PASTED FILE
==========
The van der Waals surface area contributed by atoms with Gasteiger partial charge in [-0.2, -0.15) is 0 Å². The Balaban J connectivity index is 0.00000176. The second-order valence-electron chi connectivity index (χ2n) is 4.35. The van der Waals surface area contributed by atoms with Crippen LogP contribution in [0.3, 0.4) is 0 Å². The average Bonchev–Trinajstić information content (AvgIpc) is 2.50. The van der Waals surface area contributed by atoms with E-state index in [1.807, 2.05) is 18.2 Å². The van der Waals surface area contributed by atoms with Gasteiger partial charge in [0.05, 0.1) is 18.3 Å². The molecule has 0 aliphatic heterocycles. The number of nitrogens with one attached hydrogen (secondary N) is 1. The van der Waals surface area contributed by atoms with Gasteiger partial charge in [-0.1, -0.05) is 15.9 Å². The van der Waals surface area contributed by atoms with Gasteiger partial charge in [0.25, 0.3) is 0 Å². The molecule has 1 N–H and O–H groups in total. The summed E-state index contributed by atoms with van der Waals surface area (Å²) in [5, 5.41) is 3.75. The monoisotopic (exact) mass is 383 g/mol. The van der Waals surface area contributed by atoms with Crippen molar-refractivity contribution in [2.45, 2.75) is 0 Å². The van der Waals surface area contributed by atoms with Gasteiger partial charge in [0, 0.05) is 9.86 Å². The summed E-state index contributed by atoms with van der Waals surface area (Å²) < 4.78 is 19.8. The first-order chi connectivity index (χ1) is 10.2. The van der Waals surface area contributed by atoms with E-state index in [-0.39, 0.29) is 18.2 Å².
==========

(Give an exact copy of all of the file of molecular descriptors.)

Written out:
The van der Waals surface area contributed by atoms with Gasteiger partial charge in [-0.2, -0.15) is 0 Å². The Balaban J connectivity index is 0.00000176. The second-order valence-electron chi connectivity index (χ2n) is 4.35. The van der Waals surface area contributed by atoms with Crippen LogP contribution in [0.3, 0.4) is 0 Å². The average Bonchev–Trinajstić information content (AvgIpc) is 2.50. The van der Waals surface area contributed by atoms with E-state index in [1.807, 2.05) is 18.2 Å². The van der Waals surface area contributed by atoms with Gasteiger partial charge in [0.05, 0.1) is 18.3 Å². The molecule has 0 aliphatic heterocycles. The number of nitrogens with one attached hydrogen (secondary N) is 1. The van der Waals surface area contributed by atoms with Gasteiger partial charge in [-0.1, -0.05) is 15.9 Å². The van der Waals surface area contributed by atoms with Gasteiger partial charge in [0.25, 0.3) is 0 Å². The molecule has 1 N–H and O–H groups in total. The summed E-state index contributed by atoms with van der Waals surface area (Å²) in [5, 5.41) is 3.75. The monoisotopic (exact) mass is 383 g/mol. The van der Waals surface area contributed by atoms with Crippen molar-refractivity contribution in [2.45, 2.75) is 0 Å². The van der Waals surface area contributed by atoms with Gasteiger partial charge in [0, 0.05) is 9.86 Å². The summed E-state index contributed by atoms with van der Waals surface area (Å²) < 4.78 is 19.8. The first-order chi connectivity index (χ1) is 10.2. The van der Waals surface area contributed by atoms with E-state index in [-0.39, 0.29) is 18.2 Å².